Dr Laura Ashe works on the literature, history and culture of England during the High Middle Ages, c. 1000-1400. Her research has been focused on the multiple languages of English literature after the Conquest – Latin, French, and emergent Middle English – and on the social, political, legal, and cultural developments involved in this time of great change. Her first book, 'Fiction and History in England, 1066-1200' (2007), was a study of the emerging ideologies of English national identity, the genres of romance and chronicle, and the colonial discourses of the English in medieval Ireland. She co-edited 'The Exploitations of Medieval Romance' (2010), and has written a variety of articles on the birth and development of the romance genre in England and France. Her current major project is volume one of the new 'Oxford English Literary History (1000-1350)', which aims to give meaningful shape and coherence to a relatively under-studied, but important and complex, period of literary history. Other more disparate projects include co-editing a cross-period volume on war and conflict, and writing various papers on crusading and chivalry, language and multilingualism, and early modern reflections on medieval and mythical history.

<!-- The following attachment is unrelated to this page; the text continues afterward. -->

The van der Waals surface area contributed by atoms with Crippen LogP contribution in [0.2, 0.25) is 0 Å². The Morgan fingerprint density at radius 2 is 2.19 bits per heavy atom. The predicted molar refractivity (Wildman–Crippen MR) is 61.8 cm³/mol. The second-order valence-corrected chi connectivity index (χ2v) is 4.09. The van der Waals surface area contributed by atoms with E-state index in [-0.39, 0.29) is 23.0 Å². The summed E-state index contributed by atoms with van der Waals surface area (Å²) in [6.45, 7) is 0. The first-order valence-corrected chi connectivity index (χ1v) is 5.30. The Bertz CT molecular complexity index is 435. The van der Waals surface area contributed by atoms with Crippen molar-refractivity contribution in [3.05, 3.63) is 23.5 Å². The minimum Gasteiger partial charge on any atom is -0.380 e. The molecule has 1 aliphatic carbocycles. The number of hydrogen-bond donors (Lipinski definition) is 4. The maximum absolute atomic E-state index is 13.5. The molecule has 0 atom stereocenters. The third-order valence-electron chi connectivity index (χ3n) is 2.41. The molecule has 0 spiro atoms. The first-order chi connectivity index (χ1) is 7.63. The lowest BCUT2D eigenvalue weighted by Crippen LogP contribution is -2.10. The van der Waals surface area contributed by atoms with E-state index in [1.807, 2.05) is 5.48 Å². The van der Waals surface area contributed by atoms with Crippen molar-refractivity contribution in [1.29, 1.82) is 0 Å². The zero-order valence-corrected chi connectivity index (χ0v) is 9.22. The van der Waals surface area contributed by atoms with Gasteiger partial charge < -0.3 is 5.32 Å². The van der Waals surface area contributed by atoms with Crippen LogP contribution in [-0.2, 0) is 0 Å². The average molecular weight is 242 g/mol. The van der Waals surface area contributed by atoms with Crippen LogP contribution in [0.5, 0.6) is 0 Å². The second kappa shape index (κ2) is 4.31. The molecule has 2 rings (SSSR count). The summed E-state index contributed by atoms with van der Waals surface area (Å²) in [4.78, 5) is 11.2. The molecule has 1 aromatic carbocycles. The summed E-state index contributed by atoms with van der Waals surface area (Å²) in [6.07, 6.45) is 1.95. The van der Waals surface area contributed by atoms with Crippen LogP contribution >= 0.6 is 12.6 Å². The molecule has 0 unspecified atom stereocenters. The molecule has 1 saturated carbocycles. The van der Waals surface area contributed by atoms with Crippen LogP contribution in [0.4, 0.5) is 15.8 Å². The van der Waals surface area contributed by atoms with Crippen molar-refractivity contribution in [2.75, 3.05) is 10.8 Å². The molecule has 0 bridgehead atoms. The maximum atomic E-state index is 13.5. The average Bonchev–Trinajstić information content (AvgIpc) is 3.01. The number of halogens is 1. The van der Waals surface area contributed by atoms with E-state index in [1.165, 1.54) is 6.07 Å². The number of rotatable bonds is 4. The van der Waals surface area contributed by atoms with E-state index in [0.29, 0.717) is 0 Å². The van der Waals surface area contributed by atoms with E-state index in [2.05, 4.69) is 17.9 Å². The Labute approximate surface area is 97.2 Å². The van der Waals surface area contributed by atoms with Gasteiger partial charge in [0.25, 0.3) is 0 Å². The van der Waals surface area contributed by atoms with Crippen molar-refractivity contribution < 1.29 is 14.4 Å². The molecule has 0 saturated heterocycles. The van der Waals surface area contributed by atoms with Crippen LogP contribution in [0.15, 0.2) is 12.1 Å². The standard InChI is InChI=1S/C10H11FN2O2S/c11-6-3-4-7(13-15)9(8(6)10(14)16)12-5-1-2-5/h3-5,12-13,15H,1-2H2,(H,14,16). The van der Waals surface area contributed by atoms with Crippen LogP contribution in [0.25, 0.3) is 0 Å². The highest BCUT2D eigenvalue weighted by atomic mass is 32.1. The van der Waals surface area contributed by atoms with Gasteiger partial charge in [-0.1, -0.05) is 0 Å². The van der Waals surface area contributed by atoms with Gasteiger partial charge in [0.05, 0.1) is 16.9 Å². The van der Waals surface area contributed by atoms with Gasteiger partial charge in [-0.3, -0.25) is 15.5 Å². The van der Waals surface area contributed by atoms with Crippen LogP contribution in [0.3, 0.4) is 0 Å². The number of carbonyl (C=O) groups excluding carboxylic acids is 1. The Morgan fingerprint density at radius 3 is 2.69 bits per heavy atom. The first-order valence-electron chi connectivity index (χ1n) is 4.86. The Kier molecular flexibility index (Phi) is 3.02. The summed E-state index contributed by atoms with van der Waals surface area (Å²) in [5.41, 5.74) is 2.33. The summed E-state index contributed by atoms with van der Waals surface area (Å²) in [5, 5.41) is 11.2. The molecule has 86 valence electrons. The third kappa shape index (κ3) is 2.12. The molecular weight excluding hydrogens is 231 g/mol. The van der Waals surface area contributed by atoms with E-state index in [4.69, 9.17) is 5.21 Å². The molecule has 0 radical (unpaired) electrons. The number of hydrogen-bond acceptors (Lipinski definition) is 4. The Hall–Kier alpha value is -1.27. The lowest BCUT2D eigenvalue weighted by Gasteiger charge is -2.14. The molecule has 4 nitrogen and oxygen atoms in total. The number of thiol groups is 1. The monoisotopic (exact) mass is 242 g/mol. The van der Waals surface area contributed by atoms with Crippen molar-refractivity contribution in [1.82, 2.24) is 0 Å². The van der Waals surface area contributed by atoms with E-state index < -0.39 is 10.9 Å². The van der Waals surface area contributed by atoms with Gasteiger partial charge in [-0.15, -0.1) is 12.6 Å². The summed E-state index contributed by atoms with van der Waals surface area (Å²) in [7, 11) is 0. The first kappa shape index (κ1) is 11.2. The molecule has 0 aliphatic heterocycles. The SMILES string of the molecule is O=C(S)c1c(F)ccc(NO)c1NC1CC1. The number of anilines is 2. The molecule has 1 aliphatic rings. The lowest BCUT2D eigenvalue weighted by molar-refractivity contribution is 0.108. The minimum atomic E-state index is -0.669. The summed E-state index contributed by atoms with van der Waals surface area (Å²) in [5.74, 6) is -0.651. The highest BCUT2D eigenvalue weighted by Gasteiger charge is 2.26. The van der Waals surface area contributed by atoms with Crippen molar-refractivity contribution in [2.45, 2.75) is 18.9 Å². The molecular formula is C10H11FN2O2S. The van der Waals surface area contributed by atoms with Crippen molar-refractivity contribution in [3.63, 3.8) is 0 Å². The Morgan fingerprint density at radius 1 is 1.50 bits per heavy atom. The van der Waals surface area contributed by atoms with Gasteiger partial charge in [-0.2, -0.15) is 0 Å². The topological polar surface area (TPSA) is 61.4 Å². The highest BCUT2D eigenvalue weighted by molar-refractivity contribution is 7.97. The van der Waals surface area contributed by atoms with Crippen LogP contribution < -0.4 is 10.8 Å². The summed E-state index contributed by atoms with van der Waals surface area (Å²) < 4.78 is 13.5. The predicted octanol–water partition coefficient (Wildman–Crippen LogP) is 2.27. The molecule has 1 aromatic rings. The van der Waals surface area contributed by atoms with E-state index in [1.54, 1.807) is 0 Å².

|1||Creative Commons||Why should we study Chaucer?||Dr Laura Ashe of Worcester College, Oxford, discusses her current research and proposes why we should still study Chaucer.||Laura Ashe, Ilana Lassman||31 Jul 2013|
|2||Creative Commons||The Birth of Romance in England||Dr Laura Ashe delivers a lecture on the birth of romance in England in the 12th Century, part of a series of lectures to accompany The Romance of the Middle Ages exhibition at the Bodleian Library.||Laura Ashe||23 Feb 2012|